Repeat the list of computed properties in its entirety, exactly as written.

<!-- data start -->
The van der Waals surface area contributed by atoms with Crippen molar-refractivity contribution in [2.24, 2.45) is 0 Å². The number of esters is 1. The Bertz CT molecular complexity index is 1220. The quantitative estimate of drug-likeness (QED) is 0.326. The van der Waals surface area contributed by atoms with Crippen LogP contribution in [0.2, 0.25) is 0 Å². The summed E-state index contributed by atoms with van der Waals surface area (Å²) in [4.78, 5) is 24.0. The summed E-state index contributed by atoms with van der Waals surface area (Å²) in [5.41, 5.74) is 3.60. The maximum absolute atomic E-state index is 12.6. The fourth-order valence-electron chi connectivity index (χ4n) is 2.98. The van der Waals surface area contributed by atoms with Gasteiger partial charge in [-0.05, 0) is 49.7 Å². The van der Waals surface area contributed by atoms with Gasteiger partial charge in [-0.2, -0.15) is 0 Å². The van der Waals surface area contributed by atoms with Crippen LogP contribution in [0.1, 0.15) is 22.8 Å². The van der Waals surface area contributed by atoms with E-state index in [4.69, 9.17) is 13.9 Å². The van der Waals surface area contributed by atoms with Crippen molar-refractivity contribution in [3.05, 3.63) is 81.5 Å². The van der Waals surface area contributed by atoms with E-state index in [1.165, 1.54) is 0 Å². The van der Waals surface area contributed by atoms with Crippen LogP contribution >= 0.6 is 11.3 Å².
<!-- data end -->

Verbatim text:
The van der Waals surface area contributed by atoms with Crippen molar-refractivity contribution in [2.24, 2.45) is 0 Å². The number of esters is 1. The Bertz CT molecular complexity index is 1220. The quantitative estimate of drug-likeness (QED) is 0.326. The van der Waals surface area contributed by atoms with Crippen LogP contribution in [0.2, 0.25) is 0 Å². The summed E-state index contributed by atoms with van der Waals surface area (Å²) in [4.78, 5) is 24.0. The summed E-state index contributed by atoms with van der Waals surface area (Å²) in [5.41, 5.74) is 3.60. The maximum absolute atomic E-state index is 12.6. The fourth-order valence-electron chi connectivity index (χ4n) is 2.98. The van der Waals surface area contributed by atoms with Gasteiger partial charge in [-0.05, 0) is 49.7 Å². The van der Waals surface area contributed by atoms with Gasteiger partial charge in [-0.2, -0.15) is 0 Å². The van der Waals surface area contributed by atoms with Crippen LogP contribution in [0.1, 0.15) is 22.8 Å². The van der Waals surface area contributed by atoms with E-state index in [4.69, 9.17) is 13.9 Å². The van der Waals surface area contributed by atoms with Crippen molar-refractivity contribution in [3.05, 3.63) is 81.5 Å². The van der Waals surface area contributed by atoms with E-state index in [1.165, 1.54) is 0 Å². The van der Waals surface area contributed by atoms with Crippen LogP contribution >= 0.6 is 11.3 Å².